Exploring the Stigma of Sigma and What it Means to you as an Association Executive

August 21, 2008 at 6:41 am Leave a comment

First there was TQM, then there was Six Sigma, only to be followed by generations of confused people trying to understand what it all means and how it relates to what we do within associations. 

The language of the business world has done much over the years to often de-simplify those things which should be the common sense focus of our organizations on both an internal and external level.  Authors, speakers, philosophers, gurus, academics, consultants… they all have a vested interest in creating and cultivating the next pseudo-mystical business strategy spin-find which converts basic human principles into a high brow, seemingly out-of-reach, technical science. 

When one boils down the basic principles that are addressed by most new age business theories, one might wonder if there is actually anything new or if that latest buzzworthy business trend is yet another overly complex re-mixed cover of the same old tune.

Take behavioral economics for example.  Scholars, economists and nobel prize winners devoted years to drawing the conclusion that people, regardless of intellectual capacity, more often than not make decisions based upon impulsive emotion rather than available facts.

Think about it… smoking, drinking, gambling, speeding, political scandal, illicit affairs, American Idol, Louis Vitton handbags, the institution of celebrity, white collar crime, vacation homes, time-shares, imported luxury cars, the sub-prime mortgage market, the sub-prime mortgage market collapse… people are not drawn or deterred by the practical implications of their behavior because, more often than not, they are too busy smoldering in that heated moment, however fleeting, or temporary the emotional fulfillment.  We either know or should know the practical consequences, yet that sticky human imperfection of emotion drives us there anyway.

Emotion drives value and price.  

I don’t blame anyone in particular because all that I’ve mentioned above has been made necessary by the human need for emotional ownership and mastery over one’s destiny.

In my mind, the reality is effective business strategy is about one thing, and one thing only… PEOPLE.  Not only the people who consume, but also the people who govern… the people who lead… and the people who create. 

In an overly simplistic way, business and organizational success just may be a result of people doing a great job working together toward a well-defined mutual purpose.  

Likewise, business and organizational breakdown may equally be the result of a breakdown or series of breakdowns between people, even in light of economic job security and the need to produce results, brought about by the complex and unpredictable nature of human beings.  This might explain why corporate mergers or acquisitions seldom live up to their hype.     

Consider this, what if the universal mission of all associations and business organizations, social responsibility aside, was PEOPLE.

It doesn’t matter if it was my idea, their idea or your idea… we would make our decisions based upon that which will help our member/customer.  Incentives would be built around helping our members/customers.  Complex business processes would be built around that which creates the most useful experience for our members.  Budgets would be developed to maximize our relationship with our people.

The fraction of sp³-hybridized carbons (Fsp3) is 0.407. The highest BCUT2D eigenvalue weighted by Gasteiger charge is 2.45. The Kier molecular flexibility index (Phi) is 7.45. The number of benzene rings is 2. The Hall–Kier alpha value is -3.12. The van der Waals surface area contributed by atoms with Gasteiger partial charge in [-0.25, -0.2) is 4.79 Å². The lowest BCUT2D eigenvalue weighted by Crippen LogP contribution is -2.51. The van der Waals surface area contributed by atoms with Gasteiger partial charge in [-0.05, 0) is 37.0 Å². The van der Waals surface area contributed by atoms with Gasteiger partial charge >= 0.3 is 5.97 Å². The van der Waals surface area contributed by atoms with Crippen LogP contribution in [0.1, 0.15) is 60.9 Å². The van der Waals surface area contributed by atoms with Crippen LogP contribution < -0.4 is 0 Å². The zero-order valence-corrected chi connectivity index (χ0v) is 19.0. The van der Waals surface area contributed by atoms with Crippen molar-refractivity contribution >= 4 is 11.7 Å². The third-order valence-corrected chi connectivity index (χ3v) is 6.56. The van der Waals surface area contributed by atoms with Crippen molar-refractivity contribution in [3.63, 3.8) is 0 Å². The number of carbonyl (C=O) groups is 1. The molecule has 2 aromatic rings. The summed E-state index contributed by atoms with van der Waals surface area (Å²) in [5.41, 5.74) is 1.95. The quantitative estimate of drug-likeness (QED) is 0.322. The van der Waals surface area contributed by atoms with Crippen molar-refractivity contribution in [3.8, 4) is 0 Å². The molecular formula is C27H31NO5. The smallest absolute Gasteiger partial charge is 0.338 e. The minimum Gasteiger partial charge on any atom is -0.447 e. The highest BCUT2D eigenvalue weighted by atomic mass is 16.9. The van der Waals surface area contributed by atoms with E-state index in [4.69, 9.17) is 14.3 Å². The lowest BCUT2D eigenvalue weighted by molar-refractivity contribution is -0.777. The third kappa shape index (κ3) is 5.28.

In subscribing to the theory of behavioral economics, I would argue that people are the product because products, alone, don’t generate revenue… it’s the people who join, purchase or subscribe to them that does, regardless of whether you are dealing in tangibles or intangibles.  Rather than conform a product to target segments of people… why not start with the people and build the products or services around them.

Programs, services, benefits, products, experiences… all would be created only because our members/customers asked directly for it or we were able to infer such from a close examination of our members/customers in their natural setting. 

It seems so simple, but why doesn’t it work more often in practice?  The answer is the same as the solution… PEOPLE.

The Ultimate Association Strategy?  Keep your membership as the driving force for everything you do… serve the masses and provide opportunities for the nurturing of narrower previously disenfranchised niche interests, always keeping in mind that if members and customers disappear… so do we… and it won’t matter how snazzy that big fancy scientific business strategy was.  Create opportunities, at all levels, for members to invest themselves in your association not just on a financial level, but most importantly on a personal and emotional level. 

The Ultimate Association Executive Strategy?  If you want to succeed as a leader or executive in the association realm or any other field… master the art of people on all sides of the equation…and the rest will feel more like a downhill battle.  Understand the truth that people lead and act from where they stand, basing their behavior on the collection of skills, good/bad experiences, insecurities, fears, successes/failures, responsibilities and relationships they have accumulated to present day.

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Entry filed under: Human Imperfection, Managing Change, Organizational Management. Tags: , , , , .

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